They add that distribution maps are not always reliable because much of the historical data on where the broods emerge is anecdotal and, with the long intervals between emergences, changes in the land (such as destruction of forests) can have a big effect on the bug’s populations. McNeil points out that the Magicicada Mapping Project, using modern technology, is updating the maps, which are available at Magicicada.org.

Cicadas lay their eggs in trees. When the eggs hatch, the nymphs that emerge head for the tree’s roots to feed, staying underground for 13 or 17 years, depending on the brood. In this stage, the cicadas’ impact on the host tree is “questionable,” especially on fruit crops, says Pfeiffer. While some research indicates their feeding can suppress a tree’s foliage production, he points out that growers typically try to divert a tree’s resources to developing fruit rather than foliage anyway, so it’s hard to sort out the bug’s effect from that of humans.

In emergence years, the Magicicada nymphs simultaneously climb out of the ground when the soil temperature reaches about 65 degrees. They molt into winged adults whose sole purpose is to breed, after which they die. McNeil says that, although adult cicadas can fly, they tend to stick close to their host tree, so emergences can be highly localized.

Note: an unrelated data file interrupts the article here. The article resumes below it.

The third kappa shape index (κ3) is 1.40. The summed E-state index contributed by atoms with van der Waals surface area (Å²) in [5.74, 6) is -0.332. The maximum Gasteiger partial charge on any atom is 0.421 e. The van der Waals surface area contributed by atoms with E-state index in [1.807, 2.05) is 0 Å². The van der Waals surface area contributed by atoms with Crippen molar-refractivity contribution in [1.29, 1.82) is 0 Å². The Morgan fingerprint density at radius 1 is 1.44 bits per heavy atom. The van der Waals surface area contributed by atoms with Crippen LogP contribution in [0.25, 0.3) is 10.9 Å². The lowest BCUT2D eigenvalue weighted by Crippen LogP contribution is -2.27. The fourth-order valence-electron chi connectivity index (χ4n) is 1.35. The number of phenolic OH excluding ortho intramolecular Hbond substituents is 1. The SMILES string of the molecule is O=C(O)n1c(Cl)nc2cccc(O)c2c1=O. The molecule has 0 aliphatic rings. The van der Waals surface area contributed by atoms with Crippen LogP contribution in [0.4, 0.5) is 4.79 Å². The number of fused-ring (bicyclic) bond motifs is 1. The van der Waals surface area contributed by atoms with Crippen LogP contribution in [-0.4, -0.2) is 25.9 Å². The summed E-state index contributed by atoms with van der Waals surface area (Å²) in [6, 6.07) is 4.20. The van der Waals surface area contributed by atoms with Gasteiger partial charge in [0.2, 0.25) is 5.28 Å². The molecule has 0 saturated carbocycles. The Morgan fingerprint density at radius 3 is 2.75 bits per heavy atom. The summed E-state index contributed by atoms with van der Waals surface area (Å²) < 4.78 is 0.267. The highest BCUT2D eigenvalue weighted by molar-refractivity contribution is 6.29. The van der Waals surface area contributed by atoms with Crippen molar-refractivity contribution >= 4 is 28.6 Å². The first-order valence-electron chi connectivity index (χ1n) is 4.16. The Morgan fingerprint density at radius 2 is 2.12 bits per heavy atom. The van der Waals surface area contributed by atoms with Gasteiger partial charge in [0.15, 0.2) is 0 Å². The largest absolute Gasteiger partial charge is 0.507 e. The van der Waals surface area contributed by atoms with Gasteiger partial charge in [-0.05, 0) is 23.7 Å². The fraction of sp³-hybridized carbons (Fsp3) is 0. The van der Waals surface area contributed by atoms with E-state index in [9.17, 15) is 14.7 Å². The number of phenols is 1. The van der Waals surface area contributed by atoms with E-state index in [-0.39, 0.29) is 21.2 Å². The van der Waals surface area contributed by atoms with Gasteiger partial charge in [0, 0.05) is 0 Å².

While adults don’t feed, females can damage tender tree stems when they use their saw-like ovipositor to excavate shallow trenches in the stems to deposit their tiny white eggs. The resulting “flagging” – dead, brown leaves and stems above the scars – may not have a big impact on mature trees, but can affect the growth pattern of young ones. McNeil says one entomology professor he knows refers to cicadas as “nature’s pruners.”

Despite their fierce, striking appearance, Magicicadas are safe to handle but can damage some young trees. Photo by Bundschuh via Wikimedia Commons.